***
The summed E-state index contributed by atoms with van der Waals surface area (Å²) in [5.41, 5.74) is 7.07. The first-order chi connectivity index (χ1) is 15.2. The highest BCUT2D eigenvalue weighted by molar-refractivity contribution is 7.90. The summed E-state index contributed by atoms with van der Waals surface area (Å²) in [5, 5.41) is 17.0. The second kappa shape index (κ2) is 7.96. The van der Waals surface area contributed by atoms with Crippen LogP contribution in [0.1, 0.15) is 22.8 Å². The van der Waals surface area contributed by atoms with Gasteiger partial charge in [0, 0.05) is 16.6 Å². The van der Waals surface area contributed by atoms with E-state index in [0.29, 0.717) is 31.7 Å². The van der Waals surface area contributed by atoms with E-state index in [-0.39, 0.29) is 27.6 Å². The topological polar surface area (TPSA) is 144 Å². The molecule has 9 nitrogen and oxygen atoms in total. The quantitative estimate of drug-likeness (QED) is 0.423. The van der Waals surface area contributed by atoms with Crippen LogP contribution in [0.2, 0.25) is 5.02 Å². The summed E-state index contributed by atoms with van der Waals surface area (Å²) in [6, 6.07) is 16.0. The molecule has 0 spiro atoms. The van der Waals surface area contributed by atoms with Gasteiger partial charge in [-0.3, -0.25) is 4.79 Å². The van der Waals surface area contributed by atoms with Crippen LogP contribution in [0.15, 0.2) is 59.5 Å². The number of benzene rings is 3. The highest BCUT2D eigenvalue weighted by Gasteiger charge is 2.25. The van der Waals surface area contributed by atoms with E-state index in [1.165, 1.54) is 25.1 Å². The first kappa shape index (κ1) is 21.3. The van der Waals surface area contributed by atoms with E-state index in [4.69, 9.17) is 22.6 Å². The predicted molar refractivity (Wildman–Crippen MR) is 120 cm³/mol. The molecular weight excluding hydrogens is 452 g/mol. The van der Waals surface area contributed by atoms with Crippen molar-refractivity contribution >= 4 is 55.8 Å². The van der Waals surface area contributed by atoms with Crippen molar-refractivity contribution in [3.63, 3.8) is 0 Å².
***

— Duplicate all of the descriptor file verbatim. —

The summed E-state index contributed by atoms with van der Waals surface area (Å²) in [5.41, 5.74) is 7.07. The first-order chi connectivity index (χ1) is 15.2. The highest BCUT2D eigenvalue weighted by molar-refractivity contribution is 7.90. The summed E-state index contributed by atoms with van der Waals surface area (Å²) in [5, 5.41) is 17.0. The second kappa shape index (κ2) is 7.96. The van der Waals surface area contributed by atoms with Crippen LogP contribution in [0.1, 0.15) is 22.8 Å². The van der Waals surface area contributed by atoms with Gasteiger partial charge in [0, 0.05) is 16.6 Å². The van der Waals surface area contributed by atoms with E-state index in [0.29, 0.717) is 31.7 Å². The van der Waals surface area contributed by atoms with E-state index in [-0.39, 0.29) is 27.6 Å². The topological polar surface area (TPSA) is 144 Å². The molecule has 9 nitrogen and oxygen atoms in total. The quantitative estimate of drug-likeness (QED) is 0.423. The van der Waals surface area contributed by atoms with Crippen LogP contribution in [0.2, 0.25) is 5.02 Å². The summed E-state index contributed by atoms with van der Waals surface area (Å²) in [6, 6.07) is 16.0. The molecule has 0 spiro atoms. The van der Waals surface area contributed by atoms with Gasteiger partial charge in [-0.3, -0.25) is 4.79 Å². The van der Waals surface area contributed by atoms with Crippen LogP contribution in [0.15, 0.2) is 59.5 Å². The number of benzene rings is 3. The highest BCUT2D eigenvalue weighted by Gasteiger charge is 2.25. The van der Waals surface area contributed by atoms with E-state index in [1.165, 1.54) is 25.1 Å². The first kappa shape index (κ1) is 21.3. The van der Waals surface area contributed by atoms with E-state index in [4.69, 9.17) is 22.6 Å². The predicted molar refractivity (Wildman–Crippen MR) is 120 cm³/mol. The molecular weight excluding hydrogens is 452 g/mol. The van der Waals surface area contributed by atoms with Crippen molar-refractivity contribution >= 4 is 55.8 Å². The van der Waals surface area contributed by atoms with Crippen molar-refractivity contribution in [3.63, 3.8) is 0 Å².